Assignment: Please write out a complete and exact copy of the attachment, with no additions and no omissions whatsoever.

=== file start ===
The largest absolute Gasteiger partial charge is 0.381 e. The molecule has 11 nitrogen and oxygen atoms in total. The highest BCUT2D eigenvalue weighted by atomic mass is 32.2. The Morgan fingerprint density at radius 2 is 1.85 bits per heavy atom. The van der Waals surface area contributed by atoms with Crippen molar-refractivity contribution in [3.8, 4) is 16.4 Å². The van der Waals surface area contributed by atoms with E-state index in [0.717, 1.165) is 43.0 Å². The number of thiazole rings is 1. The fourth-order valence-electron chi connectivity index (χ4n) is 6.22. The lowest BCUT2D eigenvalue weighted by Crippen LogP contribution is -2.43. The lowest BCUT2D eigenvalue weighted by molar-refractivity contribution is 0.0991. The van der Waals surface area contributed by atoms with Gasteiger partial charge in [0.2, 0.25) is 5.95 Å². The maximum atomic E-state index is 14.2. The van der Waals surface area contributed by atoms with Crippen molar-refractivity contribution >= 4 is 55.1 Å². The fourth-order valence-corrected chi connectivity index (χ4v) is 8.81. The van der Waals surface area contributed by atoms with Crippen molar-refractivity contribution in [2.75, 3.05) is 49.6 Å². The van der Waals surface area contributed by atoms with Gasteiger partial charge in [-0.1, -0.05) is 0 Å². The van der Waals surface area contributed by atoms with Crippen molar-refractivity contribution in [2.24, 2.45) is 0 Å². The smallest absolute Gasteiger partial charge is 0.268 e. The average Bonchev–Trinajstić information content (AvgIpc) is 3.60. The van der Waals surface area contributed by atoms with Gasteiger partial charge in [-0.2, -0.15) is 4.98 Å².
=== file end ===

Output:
The largest absolute Gasteiger partial charge is 0.381 e. The molecule has 11 nitrogen and oxygen atoms in total. The highest BCUT2D eigenvalue weighted by atomic mass is 32.2. The Morgan fingerprint density at radius 2 is 1.85 bits per heavy atom. The van der Waals surface area contributed by atoms with Crippen molar-refractivity contribution in [3.8, 4) is 16.4 Å². The van der Waals surface area contributed by atoms with E-state index in [0.717, 1.165) is 43.0 Å². The number of thiazole rings is 1. The fourth-order valence-electron chi connectivity index (χ4n) is 6.22. The lowest BCUT2D eigenvalue weighted by Crippen LogP contribution is -2.43. The lowest BCUT2D eigenvalue weighted by molar-refractivity contribution is 0.0991. The van der Waals surface area contributed by atoms with Gasteiger partial charge in [0.2, 0.25) is 5.95 Å². The maximum atomic E-state index is 14.2. The van der Waals surface area contributed by atoms with Crippen molar-refractivity contribution >= 4 is 55.1 Å². The fourth-order valence-corrected chi connectivity index (χ4v) is 8.81. The van der Waals surface area contributed by atoms with Crippen molar-refractivity contribution in [2.75, 3.05) is 49.6 Å². The van der Waals surface area contributed by atoms with Gasteiger partial charge in [-0.1, -0.05) is 0 Å². The van der Waals surface area contributed by atoms with Crippen molar-refractivity contribution in [2.24, 2.45) is 0 Å². The smallest absolute Gasteiger partial charge is 0.268 e. The average Bonchev–Trinajstić information content (AvgIpc) is 3.60. The van der Waals surface area contributed by atoms with Gasteiger partial charge in [-0.2, -0.15) is 4.98 Å².